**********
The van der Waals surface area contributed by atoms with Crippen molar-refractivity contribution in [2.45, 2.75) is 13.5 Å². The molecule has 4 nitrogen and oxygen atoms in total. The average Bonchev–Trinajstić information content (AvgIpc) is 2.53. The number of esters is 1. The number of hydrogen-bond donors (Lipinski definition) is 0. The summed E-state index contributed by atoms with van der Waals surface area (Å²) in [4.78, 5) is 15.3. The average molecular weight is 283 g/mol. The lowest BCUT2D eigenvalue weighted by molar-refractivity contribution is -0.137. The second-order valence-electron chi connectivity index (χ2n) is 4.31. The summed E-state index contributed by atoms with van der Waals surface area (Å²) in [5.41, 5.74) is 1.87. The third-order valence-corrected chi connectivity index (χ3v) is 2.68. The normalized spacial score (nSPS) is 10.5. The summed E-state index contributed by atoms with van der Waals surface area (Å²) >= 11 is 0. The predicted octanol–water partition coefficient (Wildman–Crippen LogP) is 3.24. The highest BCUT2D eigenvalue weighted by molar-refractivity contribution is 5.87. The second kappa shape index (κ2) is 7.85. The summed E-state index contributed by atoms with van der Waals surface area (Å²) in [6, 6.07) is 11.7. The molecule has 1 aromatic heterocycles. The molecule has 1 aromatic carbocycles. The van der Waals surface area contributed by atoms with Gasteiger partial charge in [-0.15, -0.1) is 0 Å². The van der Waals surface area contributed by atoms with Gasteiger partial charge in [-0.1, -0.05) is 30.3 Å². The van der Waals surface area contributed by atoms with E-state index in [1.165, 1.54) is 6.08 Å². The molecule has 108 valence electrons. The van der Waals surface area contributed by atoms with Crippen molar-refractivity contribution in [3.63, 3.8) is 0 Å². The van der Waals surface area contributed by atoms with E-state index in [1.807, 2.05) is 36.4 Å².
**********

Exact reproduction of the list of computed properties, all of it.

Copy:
The van der Waals surface area contributed by atoms with Crippen molar-refractivity contribution in [2.45, 2.75) is 13.5 Å². The molecule has 4 nitrogen and oxygen atoms in total. The average Bonchev–Trinajstić information content (AvgIpc) is 2.53. The number of esters is 1. The number of hydrogen-bond donors (Lipinski definition) is 0. The summed E-state index contributed by atoms with van der Waals surface area (Å²) in [4.78, 5) is 15.3. The average molecular weight is 283 g/mol. The lowest BCUT2D eigenvalue weighted by molar-refractivity contribution is -0.137. The second-order valence-electron chi connectivity index (χ2n) is 4.31. The summed E-state index contributed by atoms with van der Waals surface area (Å²) in [5.41, 5.74) is 1.87. The third-order valence-corrected chi connectivity index (χ3v) is 2.68. The normalized spacial score (nSPS) is 10.5. The summed E-state index contributed by atoms with van der Waals surface area (Å²) >= 11 is 0. The predicted octanol–water partition coefficient (Wildman–Crippen LogP) is 3.24. The highest BCUT2D eigenvalue weighted by molar-refractivity contribution is 5.87. The second kappa shape index (κ2) is 7.85. The summed E-state index contributed by atoms with van der Waals surface area (Å²) in [6, 6.07) is 11.7. The molecule has 1 aromatic heterocycles. The molecule has 1 aromatic carbocycles. The van der Waals surface area contributed by atoms with Gasteiger partial charge in [-0.15, -0.1) is 0 Å². The van der Waals surface area contributed by atoms with Gasteiger partial charge in [-0.1, -0.05) is 30.3 Å². The van der Waals surface area contributed by atoms with E-state index in [1.165, 1.54) is 6.08 Å². The molecule has 108 valence electrons. The van der Waals surface area contributed by atoms with Crippen molar-refractivity contribution in [3.63, 3.8) is 0 Å². The van der Waals surface area contributed by atoms with E-state index in [1.807, 2.05) is 36.4 Å².